“My dear, it’s positively minute!” Aunt Irene exclaimed as we turned the Yale key in the lock for the first time.
Someone had nailed a sheet of hardboard over the frosted-glass window in the front door, and chicken-wire over that, presumably to keep the neighbours out. The door gave onto a graffiti-daubed concrete balcony where people stored pushchairs and half-dismantled motorbikes, or left bits and pieces of washing out to dry on plastic airing-frames.
Inside, thankfully, the apartment was clean enough. The walls had recently been decorated in a mushroom sort of colour, but it was almost impossible to tune out the swirly magenta and gold patterns of the carpet, which must have been in situ since the seventies. Aunt Irene took a deep breath, pulled back her shoulders and did her courageous best to convert negatives into positives.
“I’m fortunate to have a roof over my head at all, my dear,” she said. “Think of all those poor homeless people we passed on the way here. I could be underneath the Embankment in a cardboard box – or worse, relagated to a dead old man’s room in Rose Mere, plonked down in a high-backed armchair in front of endless repeats of Antiques Road Show and not allowed to go to the loo without two walking sticks and a care assistant.”
But as I feared, the upbeat mood didn’t last. The apartment had a distinctly depressing effect on me, and for Aunt Irene, who had had her own, four-bedroomed house in an upmarket city street, with a small, secluded garden, it was disastrous. The estate seemed to be the sort of place where, especially if you were getting on in years, it was best to keep your head down and avoid drawing attention to yourself. Nothing could have been worse for a joyously loud, extravert personality like Aunt Irene.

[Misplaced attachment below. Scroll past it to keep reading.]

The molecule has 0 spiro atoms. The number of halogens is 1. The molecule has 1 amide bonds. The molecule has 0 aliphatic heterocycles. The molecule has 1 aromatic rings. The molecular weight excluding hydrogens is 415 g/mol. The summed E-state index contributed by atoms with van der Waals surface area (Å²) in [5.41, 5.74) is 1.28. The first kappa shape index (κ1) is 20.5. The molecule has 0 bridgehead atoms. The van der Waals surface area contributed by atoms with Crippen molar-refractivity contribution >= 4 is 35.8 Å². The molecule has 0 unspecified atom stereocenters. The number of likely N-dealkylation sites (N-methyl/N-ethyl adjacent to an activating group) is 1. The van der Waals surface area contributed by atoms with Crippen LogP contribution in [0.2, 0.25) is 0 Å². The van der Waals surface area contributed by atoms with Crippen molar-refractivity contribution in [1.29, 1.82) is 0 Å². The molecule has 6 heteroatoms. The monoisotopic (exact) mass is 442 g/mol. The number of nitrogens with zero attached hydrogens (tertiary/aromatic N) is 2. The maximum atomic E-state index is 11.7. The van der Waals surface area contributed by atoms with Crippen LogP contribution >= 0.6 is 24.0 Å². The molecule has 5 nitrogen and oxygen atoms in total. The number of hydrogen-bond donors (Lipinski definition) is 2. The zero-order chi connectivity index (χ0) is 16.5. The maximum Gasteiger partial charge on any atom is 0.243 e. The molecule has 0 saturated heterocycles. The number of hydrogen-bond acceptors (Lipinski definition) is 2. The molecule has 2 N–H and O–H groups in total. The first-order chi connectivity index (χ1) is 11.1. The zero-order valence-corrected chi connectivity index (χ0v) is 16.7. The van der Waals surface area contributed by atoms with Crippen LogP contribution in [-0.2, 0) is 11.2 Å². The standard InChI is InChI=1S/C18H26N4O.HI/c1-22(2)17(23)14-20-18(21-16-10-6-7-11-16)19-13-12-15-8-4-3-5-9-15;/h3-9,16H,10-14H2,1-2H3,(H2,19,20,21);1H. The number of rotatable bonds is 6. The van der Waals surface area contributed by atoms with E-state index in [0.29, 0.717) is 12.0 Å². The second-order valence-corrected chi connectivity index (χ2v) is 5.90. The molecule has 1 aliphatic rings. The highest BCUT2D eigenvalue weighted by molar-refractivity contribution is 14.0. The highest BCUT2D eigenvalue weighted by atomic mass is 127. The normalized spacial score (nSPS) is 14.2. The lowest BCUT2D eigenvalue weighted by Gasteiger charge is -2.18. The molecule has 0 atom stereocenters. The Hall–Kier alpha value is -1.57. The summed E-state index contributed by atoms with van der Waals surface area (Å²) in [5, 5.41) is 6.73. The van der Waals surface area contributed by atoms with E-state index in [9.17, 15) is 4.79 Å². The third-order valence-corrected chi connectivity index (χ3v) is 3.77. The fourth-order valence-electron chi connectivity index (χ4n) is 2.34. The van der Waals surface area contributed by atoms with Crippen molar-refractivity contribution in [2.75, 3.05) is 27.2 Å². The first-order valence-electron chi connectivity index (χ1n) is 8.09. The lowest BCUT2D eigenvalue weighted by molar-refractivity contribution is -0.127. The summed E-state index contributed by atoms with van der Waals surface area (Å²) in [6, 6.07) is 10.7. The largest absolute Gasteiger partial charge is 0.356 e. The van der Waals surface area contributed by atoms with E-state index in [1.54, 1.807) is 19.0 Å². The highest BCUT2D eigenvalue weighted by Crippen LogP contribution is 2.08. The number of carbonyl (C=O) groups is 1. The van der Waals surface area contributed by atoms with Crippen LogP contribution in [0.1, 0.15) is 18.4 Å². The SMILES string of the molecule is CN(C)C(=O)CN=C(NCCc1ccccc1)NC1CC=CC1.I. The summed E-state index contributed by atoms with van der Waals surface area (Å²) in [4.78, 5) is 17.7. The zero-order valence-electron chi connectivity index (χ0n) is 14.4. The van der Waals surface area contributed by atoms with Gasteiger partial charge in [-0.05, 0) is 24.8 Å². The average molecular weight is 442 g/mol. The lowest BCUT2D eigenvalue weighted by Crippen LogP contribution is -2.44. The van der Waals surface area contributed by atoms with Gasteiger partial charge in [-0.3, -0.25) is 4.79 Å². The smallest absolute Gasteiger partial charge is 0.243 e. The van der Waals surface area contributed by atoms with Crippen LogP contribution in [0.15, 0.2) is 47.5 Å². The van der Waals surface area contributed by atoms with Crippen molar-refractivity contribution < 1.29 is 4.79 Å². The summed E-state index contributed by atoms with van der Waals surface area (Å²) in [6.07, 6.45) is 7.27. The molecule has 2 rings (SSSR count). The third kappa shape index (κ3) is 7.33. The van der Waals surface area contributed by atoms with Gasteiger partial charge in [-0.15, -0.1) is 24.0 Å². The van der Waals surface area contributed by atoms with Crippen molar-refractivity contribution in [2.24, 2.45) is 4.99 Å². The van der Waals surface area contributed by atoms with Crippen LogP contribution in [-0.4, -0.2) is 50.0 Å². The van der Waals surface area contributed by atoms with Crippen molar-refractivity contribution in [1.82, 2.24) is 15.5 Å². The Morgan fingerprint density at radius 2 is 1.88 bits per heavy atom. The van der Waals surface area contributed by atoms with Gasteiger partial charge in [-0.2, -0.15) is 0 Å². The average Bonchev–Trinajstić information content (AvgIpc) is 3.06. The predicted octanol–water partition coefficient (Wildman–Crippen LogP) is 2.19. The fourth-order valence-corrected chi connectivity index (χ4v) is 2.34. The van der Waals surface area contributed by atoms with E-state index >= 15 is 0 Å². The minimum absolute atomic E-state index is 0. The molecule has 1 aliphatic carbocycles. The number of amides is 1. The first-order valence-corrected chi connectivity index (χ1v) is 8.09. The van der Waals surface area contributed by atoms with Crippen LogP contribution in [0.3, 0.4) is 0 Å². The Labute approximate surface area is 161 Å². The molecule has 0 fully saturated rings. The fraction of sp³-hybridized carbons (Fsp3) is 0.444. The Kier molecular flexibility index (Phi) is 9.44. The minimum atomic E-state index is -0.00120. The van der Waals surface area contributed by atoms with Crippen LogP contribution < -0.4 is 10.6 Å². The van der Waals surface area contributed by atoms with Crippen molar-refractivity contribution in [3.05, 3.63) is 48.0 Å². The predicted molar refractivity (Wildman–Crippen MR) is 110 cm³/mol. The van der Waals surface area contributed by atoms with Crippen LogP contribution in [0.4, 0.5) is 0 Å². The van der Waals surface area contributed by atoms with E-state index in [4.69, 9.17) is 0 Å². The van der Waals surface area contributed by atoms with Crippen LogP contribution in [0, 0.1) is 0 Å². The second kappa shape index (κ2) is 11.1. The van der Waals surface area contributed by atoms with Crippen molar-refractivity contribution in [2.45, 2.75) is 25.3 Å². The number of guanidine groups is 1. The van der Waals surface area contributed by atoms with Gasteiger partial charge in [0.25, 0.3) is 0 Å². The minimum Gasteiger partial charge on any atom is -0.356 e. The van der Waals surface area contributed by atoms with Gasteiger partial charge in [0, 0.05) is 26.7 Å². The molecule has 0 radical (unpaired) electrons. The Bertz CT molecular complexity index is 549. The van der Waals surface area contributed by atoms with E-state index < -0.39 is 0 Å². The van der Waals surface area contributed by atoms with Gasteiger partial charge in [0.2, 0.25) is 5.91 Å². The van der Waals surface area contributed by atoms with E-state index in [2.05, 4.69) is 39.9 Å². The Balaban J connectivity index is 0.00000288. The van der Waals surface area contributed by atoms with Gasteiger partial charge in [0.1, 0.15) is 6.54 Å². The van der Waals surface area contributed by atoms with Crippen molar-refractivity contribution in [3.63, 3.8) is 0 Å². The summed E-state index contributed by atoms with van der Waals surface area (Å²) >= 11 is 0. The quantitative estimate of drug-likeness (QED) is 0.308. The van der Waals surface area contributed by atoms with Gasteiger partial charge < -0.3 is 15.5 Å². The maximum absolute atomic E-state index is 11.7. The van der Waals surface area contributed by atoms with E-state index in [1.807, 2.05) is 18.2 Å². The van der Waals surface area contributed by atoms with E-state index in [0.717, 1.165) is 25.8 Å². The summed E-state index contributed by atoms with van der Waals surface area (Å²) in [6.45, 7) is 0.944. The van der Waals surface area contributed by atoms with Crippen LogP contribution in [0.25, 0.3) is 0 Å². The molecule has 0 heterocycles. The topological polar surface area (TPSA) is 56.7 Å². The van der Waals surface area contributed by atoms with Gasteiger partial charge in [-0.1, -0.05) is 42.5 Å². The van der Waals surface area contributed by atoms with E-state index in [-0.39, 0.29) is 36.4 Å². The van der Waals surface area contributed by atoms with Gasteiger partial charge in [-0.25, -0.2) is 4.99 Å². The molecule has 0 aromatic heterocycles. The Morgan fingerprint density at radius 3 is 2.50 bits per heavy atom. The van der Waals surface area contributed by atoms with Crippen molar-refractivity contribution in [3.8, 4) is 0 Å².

Every time I visited her she seemed to have shrunk a little more. Eventually she would still be in her bedroom slippers when I came to visit. The vivid titian-red hair dye was growing out, showing inches of white roots. And she hardly said a word. That was what worried me most of all. Aunt Irene had never stopped talking – she could have talked for England – and now here she was slumped on a grubby chintz sofa, glaring at yet another repeat of Cash In The Attic, and scarcely looking up when I came in. She definitely needed someone or something to talk to.
I had a sudden inspiration.
“What about a budgie, Aunt Irene?” A little dog would have been better but the Local Authority didn’t permit cats or dogs.
“A bird? What would I do with a bird?” she queried, with a touch of her old majesty.
“Talk to it, of course. Shall I look out for one for you?”
“No. But I will think about it, my dear. I promise I’ll think about it.”
I should have known better. When had Aunt Irene ever done anything by halves? The budgie turned out to be a parrot, a great yellow-orange beastie with a wickedly curved been and a green and yellow tail. His name, it seemed, was Wordsworth.
“Daffodils, my dear – I wandered lonely as a cloud? – Wordsworth’s most famous poem? I mounted an expedition to the local shopping precinct and spotted Wordsworth in the window of Nazir’s Pet Emporium, between the Chinese take-away and the building society. He just caught my imagination – reminded me of that long-ago sea of daffodils fluttering and dancing in the breeze.”
Aunt Irene gazed rapturously at her new companion.
“Salaam alaikum, and what can I do for you today?” Wordsworth enquired, inclining his crested head and fearsome-looking beak to one side, as if considering whether he might interest her in an angora rabbit – or possibly a gerbil.